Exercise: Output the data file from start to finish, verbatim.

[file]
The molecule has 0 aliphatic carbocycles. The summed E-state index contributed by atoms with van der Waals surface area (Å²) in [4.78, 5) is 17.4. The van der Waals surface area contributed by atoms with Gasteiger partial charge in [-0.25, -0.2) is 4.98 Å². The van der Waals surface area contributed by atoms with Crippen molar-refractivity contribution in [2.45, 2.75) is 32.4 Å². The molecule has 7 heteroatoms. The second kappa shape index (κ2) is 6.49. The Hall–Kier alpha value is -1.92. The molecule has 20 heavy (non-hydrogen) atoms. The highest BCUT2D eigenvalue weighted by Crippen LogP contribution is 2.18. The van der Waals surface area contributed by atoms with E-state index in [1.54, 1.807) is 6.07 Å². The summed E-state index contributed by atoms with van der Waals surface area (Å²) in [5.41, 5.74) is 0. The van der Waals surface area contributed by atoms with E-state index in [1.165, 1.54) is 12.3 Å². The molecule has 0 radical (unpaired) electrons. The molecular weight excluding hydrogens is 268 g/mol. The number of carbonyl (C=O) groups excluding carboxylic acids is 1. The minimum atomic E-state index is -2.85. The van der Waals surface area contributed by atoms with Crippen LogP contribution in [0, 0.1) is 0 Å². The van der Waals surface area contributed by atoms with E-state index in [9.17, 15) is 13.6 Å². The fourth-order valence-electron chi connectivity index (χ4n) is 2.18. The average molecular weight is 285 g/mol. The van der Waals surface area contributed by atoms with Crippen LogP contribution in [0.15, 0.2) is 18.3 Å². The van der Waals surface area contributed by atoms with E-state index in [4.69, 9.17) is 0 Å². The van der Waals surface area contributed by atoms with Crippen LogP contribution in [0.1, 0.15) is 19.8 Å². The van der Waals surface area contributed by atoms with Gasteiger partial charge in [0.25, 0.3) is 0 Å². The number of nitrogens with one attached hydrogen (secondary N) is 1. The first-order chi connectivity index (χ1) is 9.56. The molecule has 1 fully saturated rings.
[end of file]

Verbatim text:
The molecule has 0 aliphatic carbocycles. The summed E-state index contributed by atoms with van der Waals surface area (Å²) in [4.78, 5) is 17.4. The van der Waals surface area contributed by atoms with Gasteiger partial charge in [-0.25, -0.2) is 4.98 Å². The van der Waals surface area contributed by atoms with Crippen molar-refractivity contribution in [2.45, 2.75) is 32.4 Å². The molecule has 7 heteroatoms. The second kappa shape index (κ2) is 6.49. The Hall–Kier alpha value is -1.92. The molecule has 20 heavy (non-hydrogen) atoms. The highest BCUT2D eigenvalue weighted by Crippen LogP contribution is 2.18. The van der Waals surface area contributed by atoms with E-state index in [1.54, 1.807) is 6.07 Å². The summed E-state index contributed by atoms with van der Waals surface area (Å²) in [5.41, 5.74) is 0. The van der Waals surface area contributed by atoms with E-state index in [1.165, 1.54) is 12.3 Å². The molecule has 0 radical (unpaired) electrons. The molecular weight excluding hydrogens is 268 g/mol. The number of carbonyl (C=O) groups excluding carboxylic acids is 1. The minimum atomic E-state index is -2.85. The van der Waals surface area contributed by atoms with Crippen LogP contribution in [0, 0.1) is 0 Å². The van der Waals surface area contributed by atoms with E-state index in [9.17, 15) is 13.6 Å². The fourth-order valence-electron chi connectivity index (χ4n) is 2.18. The average molecular weight is 285 g/mol. The van der Waals surface area contributed by atoms with Crippen LogP contribution in [0.15, 0.2) is 18.3 Å². The van der Waals surface area contributed by atoms with E-state index in [4.69, 9.17) is 0 Å². The van der Waals surface area contributed by atoms with Crippen LogP contribution in [0.1, 0.15) is 19.8 Å². The van der Waals surface area contributed by atoms with Gasteiger partial charge in [0.25, 0.3) is 0 Å². The number of nitrogens with one attached hydrogen (secondary N) is 1. The first-order chi connectivity index (χ1) is 9.56. The molecule has 1 fully saturated rings.